A judge, who in 1991 gave a Pennsylvania man convicted of trying to murder his pregnant girlfriend a break by sentencing him to work release, gave the man the original eight-year sentence yesterday in Baltimore County Circuit Court.
The judge also ordered that the sentence be added to a three-year term the man already is serving.
In November 1991, James Thomas "Todd" Cusick, 33, wept and begged and called witnesses to persuade Judge J. William Hinkel to give him a second chance. Yesterday, the courtroom was empty.
"I know I don't have a whole lot of right to ask anything, your honor," Cusick said.
He told the judge about his three children, especially his teen-aged son. He said the boy's "next stop is the Hickey school" and said the child needs a male authority figure.
"I'm not surprised, Mr. Cusick, that your son has problems, [but] you're not the kind of guy who can straighten him out," Judge Hinkel said. "I don't know what else I could have done, and certainly you haven't earned any further leniency from this court."
Judge Hinkel's sentence will run consecutive to three years Cusick received in December. In that case, Cusick was convicted of charges stemming from an October arrest in which he was driving a car full of guns.
Yesterday, Judge Hinkel told Cusick the original sentencing had been "a rare case where the jury recommended leniency."
In May 1991, Cusick was convicted on three counts of attempted second-degree murder, two assaults, and other charges, including possession of a handgun stolen from the Delta, Pa., gun shop where he once worked, said Assistant State's Attorney A. Dean Stocksdale.
Those charges arose from an assault on his then-pregnant girlfriend. The assault occurred on the eve of Valentine's Day 1990. As Cusick banged her head against a car outside Cherry's Inn, in the 21600 block of Middletown Road, a bouncer intervened. Cusick pointed a handgun at the man's head and heart, then fled.
Police later surrounded a trailer in the 21300 block of Millers Mill Road in Freeland and surprised Cusick as he came out carrying a handgun and a shotgun, which officers said he lowered and pointed at them.
He didn't fire, but the officers did, critically wounding Cusick, said Mr. Stocksdale. After the shooting, Cusick was flown to the Maryland Shock Trauma Center and was in serious condition for several weeks.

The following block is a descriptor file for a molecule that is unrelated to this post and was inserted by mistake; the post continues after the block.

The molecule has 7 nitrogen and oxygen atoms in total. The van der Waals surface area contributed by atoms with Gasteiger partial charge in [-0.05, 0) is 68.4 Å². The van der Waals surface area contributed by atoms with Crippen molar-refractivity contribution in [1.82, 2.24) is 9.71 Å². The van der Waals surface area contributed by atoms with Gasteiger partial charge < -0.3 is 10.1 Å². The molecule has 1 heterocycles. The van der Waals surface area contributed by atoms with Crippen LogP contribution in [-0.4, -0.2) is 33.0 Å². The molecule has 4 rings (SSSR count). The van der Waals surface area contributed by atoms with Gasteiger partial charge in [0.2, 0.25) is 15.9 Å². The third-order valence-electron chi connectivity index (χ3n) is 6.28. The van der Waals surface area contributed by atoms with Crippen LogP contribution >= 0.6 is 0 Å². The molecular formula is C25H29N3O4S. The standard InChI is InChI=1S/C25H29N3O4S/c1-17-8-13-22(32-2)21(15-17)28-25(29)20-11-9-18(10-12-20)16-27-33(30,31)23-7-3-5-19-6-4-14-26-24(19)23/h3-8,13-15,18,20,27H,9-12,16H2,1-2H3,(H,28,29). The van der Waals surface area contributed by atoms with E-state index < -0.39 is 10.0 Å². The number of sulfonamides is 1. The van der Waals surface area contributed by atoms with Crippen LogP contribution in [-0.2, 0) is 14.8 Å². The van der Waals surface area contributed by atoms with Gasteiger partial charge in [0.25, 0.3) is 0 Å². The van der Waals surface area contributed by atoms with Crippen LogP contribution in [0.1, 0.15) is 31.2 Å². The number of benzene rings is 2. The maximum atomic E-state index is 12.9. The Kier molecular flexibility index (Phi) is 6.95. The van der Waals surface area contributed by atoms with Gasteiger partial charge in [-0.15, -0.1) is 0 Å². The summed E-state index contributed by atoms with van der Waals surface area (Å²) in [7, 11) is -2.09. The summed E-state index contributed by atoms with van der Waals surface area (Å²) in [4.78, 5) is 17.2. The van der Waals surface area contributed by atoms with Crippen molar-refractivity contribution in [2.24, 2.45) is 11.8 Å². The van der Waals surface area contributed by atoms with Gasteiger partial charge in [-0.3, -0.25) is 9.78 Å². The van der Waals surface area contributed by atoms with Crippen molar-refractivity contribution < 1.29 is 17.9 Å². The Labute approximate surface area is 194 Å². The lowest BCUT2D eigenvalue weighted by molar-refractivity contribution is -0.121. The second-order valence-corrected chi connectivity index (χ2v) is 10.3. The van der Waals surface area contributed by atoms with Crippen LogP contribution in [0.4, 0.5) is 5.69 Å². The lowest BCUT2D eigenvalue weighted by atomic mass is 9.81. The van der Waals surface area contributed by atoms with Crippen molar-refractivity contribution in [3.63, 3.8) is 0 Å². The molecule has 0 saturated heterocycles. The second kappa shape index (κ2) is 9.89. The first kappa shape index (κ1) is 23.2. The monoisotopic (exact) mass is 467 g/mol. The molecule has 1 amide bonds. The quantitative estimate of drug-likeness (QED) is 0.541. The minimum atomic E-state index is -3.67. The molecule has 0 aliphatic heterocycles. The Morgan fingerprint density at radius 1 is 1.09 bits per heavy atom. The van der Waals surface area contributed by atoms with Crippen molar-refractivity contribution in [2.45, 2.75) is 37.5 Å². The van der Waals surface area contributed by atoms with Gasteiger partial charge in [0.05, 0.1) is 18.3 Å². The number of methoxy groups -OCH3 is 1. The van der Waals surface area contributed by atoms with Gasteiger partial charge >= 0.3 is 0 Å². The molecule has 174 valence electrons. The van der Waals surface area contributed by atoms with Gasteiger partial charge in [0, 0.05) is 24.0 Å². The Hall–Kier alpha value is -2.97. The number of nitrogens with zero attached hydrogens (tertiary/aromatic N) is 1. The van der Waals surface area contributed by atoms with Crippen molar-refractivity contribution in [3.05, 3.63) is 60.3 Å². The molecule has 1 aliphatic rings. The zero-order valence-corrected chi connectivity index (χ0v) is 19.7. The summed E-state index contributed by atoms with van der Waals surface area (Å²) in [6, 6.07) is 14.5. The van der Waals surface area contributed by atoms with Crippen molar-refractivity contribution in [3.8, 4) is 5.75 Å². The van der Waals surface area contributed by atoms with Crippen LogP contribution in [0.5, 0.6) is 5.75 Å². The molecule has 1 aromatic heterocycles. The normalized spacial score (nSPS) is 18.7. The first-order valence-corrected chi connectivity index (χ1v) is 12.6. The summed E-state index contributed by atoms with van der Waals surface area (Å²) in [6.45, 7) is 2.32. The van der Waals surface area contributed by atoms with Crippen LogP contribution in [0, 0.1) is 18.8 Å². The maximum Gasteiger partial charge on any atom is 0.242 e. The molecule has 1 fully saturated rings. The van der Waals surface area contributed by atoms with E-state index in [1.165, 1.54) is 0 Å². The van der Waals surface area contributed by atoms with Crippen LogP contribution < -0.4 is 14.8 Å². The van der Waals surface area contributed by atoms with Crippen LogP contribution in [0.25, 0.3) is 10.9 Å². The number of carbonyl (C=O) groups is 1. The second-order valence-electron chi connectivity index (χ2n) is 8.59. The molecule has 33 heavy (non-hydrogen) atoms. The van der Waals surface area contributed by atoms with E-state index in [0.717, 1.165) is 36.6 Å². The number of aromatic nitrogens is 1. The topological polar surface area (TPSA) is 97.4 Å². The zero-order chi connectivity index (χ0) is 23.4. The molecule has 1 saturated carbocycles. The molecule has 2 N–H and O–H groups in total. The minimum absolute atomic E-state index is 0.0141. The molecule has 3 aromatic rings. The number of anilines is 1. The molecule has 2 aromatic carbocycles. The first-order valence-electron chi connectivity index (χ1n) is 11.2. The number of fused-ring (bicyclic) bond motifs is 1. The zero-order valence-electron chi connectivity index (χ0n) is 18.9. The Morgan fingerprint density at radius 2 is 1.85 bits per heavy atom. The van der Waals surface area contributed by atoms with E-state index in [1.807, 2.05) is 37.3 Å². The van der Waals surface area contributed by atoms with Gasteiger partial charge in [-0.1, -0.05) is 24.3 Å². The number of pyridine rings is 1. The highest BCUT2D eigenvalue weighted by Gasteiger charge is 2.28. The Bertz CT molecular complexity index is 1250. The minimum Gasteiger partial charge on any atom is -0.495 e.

The resulting health problems apparently led the jury to recommend mercy. Judge Hinkel gave him eight years in prison, suspending all but three.
But Cusick came back to court and argued for a lesser sentence. He cited his health problems, his lack of a criminal record, his two children, the new baby his girlfriend had, a waiting job and character references. He also cited his remorse over what had happened.
In November 1991, the judge further reduced Cusick's sentence, changing it to 18 months on work release from the county jail. Cusick got a job as a farm laborer in northern Baltimore County.
But on Oct. 16, 1992, as he drove to work around 5:30 a.m., a police officer stopped him on York Road near Roundridge Road. His car had a broken headlight. It also contained a small arsenal, including several guns taken in a Harford County burglary.
Police said they found two daggers, a loaded .22-caliber revolver, a .45-caliber semiautomatic Smith & Wesson, a loaded .22-caliber Mossberg rifle, a Marlin 9 mm rifle, a Glenfield .22-caliber rifle, and a 16-inch rifle.
Cusick received a three-year sentence in District Court for charges stemming from that arrest. He appealed his conviction to the Circuit Court.
Yesterday, moments before he was to have faced Judge Hinkel, he dropped the appeal.
However, Judge J. Norris Byrnes, who would have heard the appeal, agreed to a request by Assistant Public Defender Marie Cooke that Cusick be evaluated for admission to the Patuxent Institution. She said he suffers from post-traumatic stress disorder as a result of being shot by the police officers.